Keita Takahashi, the designer of Wattam, is a fetishist of clutter—of telephones, toilets, cameras, fans, books, bottlecaps, and even food. He is best known as the creator of Katamari Damacy, which came out on the PlayStation 2, in 2004, and which tasked you with rolling a jumble of objects into a momentous ball, leaving the world bare. With Wattam, Takahashi wants his stuff back. Starting on a vacant plain, your job is to bring the debris of life back into the world. “I think I successfully expressed my cynical stance towards the consumption society by making Katamari.” Said Takahashi, speaking at the Game Developers Conference, in 2009, before adding, “But still I felt empty when the objects were gone.”
You start Wattam as a green cube in a bowler hat, under which lurks a bomb that you can activate at any time. Far from harbouring any dark designs, the cube in question, who is called Mayor, uses his bomb—which looks like a present, wrapped in purple paper—to spread explosive joy to his comrades, all of whom have the same black, pen-squiggled faces. One by one, you welcome them into the world: a rock, an acorn, a mouth with a lolling tongue. How you conjure them, and thus how you progress, is never consistent; for Takahashi, things like internal logic and formula are the buckles and straps of a straitjacket, to be slipped in favour of purified fun. It’s the sort of free-spirited, sprightly ethos that flounders in the gulf between paper and practice. Ironically, the result feels constrained, and we wind up following directions.
A piece of sushi, say, might lament the lack of its crowning fish roe, who have run off to frolic; or a toilet may express (via pictures that bloom in bubbles of thought) the desire to eat a clump of food and, with a transforming flush, expel it as a colourful swirl of excrement. By following the abstract steps, you gain more allies, and I have to admit, early on, I felt pleasantly mislaid; the world is picture-book bright, made up of flat panels that drift, through a sea of fog, between glass boxes, each themed on one of the four seasons. Takahashi has a rare knack for rhythm, and his talent for game design springs from an understanding that chaos can be coaxed into an odd kind of order. If only he would embrace that order to begin with, rather than wrangle it from the disarray; truly liberating play has to be forged with precision, of which there is a distinct shortage in Wattam.
You view the action from on high; the camera, which is controlled—or rather wrestled—with the shoulder buttons, is prone to jerking the wrong way, as if craning to gaze back to the PS2 period, or beyond, where such issues were more commonplace. Hopping between the various creatures in your collection is done with the right stick, which seems wrong, causing bouts of fiddly frustration as you flick to the wrong critters. There are moments in which these technical blights stir together in a sort of messy magic. At one point, I had to form a circle of minions to dance around a planted acorn, the better to encourage its growth. I ended up with a crumple of limbs and squashed colour, with one wilful strawberry perched on the head of a neighbouring spoon, rather than holding its hand. Add to this scene a whirling camera and a clogged-up frame rate, and you end up with a surreal, perverse pleasure of the kind that cult followings feed on.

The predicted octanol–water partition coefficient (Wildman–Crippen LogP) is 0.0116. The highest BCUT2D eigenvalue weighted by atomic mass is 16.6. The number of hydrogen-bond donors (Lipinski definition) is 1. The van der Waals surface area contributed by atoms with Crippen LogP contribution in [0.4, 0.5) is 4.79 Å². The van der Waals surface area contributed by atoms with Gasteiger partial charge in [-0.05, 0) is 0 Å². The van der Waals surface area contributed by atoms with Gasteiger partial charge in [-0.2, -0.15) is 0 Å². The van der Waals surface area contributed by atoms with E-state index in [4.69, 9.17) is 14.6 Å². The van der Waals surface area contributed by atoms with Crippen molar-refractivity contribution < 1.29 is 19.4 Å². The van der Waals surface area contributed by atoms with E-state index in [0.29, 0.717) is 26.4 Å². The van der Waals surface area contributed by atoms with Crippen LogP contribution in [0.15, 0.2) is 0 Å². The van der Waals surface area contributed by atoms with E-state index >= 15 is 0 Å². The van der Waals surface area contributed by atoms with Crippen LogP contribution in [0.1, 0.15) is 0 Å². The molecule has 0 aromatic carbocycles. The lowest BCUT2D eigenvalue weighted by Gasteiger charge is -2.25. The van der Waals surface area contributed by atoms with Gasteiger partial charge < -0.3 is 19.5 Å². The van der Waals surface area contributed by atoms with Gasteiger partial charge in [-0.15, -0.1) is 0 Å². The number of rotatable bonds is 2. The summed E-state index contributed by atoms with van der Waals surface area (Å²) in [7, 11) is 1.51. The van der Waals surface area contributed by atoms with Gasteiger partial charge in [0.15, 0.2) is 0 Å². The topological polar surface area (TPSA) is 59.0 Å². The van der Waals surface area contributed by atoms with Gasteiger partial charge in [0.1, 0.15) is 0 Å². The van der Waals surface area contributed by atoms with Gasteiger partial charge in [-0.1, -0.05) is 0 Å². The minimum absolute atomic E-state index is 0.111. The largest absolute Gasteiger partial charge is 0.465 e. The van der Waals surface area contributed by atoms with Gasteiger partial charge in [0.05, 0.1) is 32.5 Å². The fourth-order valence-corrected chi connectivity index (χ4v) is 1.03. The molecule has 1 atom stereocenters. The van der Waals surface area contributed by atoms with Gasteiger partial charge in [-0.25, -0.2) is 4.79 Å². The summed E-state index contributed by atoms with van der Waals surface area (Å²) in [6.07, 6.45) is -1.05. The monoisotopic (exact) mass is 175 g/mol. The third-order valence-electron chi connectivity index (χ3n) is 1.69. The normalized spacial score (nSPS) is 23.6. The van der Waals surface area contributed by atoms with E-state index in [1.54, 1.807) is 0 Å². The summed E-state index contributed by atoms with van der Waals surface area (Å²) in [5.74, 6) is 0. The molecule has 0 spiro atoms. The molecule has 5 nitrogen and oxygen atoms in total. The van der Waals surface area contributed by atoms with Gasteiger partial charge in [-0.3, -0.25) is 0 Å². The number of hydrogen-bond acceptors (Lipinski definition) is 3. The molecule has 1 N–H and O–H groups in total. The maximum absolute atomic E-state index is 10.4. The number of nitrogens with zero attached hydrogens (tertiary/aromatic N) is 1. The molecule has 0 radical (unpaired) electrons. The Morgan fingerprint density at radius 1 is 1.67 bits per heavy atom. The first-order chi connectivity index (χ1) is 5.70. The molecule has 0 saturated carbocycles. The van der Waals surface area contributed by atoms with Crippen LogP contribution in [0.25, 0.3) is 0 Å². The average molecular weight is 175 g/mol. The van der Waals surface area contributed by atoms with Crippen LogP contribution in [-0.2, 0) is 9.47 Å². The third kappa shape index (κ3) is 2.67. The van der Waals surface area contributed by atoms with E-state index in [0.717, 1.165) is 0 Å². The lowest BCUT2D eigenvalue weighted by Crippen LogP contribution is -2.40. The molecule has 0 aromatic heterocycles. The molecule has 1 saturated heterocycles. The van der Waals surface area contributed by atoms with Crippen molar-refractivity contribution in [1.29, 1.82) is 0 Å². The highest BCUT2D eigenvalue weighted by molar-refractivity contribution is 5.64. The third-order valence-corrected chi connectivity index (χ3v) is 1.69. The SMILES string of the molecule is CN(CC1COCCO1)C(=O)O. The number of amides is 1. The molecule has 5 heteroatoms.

In fact, in the citrusy burst of its hues, and the buzz of its pop soundtrack, it brought to mind a genuine cult classic, LocoRoco, which was similarly borne on currents of whimsy. But that game, which was directed by Tsutomu Kouno, who previously worked as a level designer on Ico, was exacting, and sometimes punishing; the blobs that smiled through its worlds may have looked breezy-brained, but they demanded nothing short of mastery. The reward for which was the feeling—the illusion—of anarchy and spontaneity. Wattam, on the other hand, comes across as straining. Nonetheless, it should be played, if for no other reason than to see a designer expressing ambivalence about his own ideas. “We understand the importance of things that are gone,” we are told, in a cutscene unfurling on a scratchy canvas. “Can we not learn to cherish without first losing something?” If Katamari Damacy was about swallowing the ephemeral bric-a-brac of existence and sweeping it off into space, then Wattam revisits the empty launch site in longing.
Publisher: Annapurna Interactive
Available on: PlayStation 4 and PC
Release Date: December 17, 2019
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